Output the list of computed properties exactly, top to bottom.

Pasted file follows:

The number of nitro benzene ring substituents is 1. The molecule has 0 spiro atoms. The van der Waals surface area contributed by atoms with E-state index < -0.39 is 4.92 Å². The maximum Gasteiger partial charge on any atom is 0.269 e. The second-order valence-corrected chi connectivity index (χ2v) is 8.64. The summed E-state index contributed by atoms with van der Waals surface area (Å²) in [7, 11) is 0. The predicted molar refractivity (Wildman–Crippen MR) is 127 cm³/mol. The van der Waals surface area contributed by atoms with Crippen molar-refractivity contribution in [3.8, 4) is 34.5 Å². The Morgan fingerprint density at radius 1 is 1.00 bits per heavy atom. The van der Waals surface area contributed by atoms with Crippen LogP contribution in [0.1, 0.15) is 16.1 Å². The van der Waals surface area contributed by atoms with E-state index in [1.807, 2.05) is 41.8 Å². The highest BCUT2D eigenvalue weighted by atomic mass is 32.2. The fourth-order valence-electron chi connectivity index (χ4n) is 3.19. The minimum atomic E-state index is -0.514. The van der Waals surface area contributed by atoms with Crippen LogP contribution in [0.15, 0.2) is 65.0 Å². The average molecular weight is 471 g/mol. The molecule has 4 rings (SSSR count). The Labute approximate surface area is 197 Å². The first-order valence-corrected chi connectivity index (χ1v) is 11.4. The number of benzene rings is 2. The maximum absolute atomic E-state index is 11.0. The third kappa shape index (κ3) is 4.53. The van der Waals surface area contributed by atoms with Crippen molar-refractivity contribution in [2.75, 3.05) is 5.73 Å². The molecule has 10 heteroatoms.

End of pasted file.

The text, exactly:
The number of nitro benzene ring substituents is 1. The molecule has 0 spiro atoms. The van der Waals surface area contributed by atoms with E-state index < -0.39 is 4.92 Å². The maximum Gasteiger partial charge on any atom is 0.269 e. The second-order valence-corrected chi connectivity index (χ2v) is 8.64. The summed E-state index contributed by atoms with van der Waals surface area (Å²) in [7, 11) is 0. The predicted molar refractivity (Wildman–Crippen MR) is 127 cm³/mol. The van der Waals surface area contributed by atoms with Crippen molar-refractivity contribution in [3.8, 4) is 34.5 Å². The Morgan fingerprint density at radius 1 is 1.00 bits per heavy atom. The van der Waals surface area contributed by atoms with Crippen LogP contribution in [0.1, 0.15) is 16.1 Å². The van der Waals surface area contributed by atoms with E-state index in [1.807, 2.05) is 41.8 Å². The highest BCUT2D eigenvalue weighted by atomic mass is 32.2. The fourth-order valence-electron chi connectivity index (χ4n) is 3.19. The minimum atomic E-state index is -0.514. The van der Waals surface area contributed by atoms with Crippen LogP contribution in [0.15, 0.2) is 65.0 Å². The average molecular weight is 471 g/mol. The molecule has 4 rings (SSSR count). The Labute approximate surface area is 197 Å². The first-order valence-corrected chi connectivity index (χ1v) is 11.4. The number of benzene rings is 2. The maximum absolute atomic E-state index is 11.0. The third kappa shape index (κ3) is 4.53. The van der Waals surface area contributed by atoms with Crippen molar-refractivity contribution in [2.75, 3.05) is 5.73 Å². The molecule has 10 heteroatoms.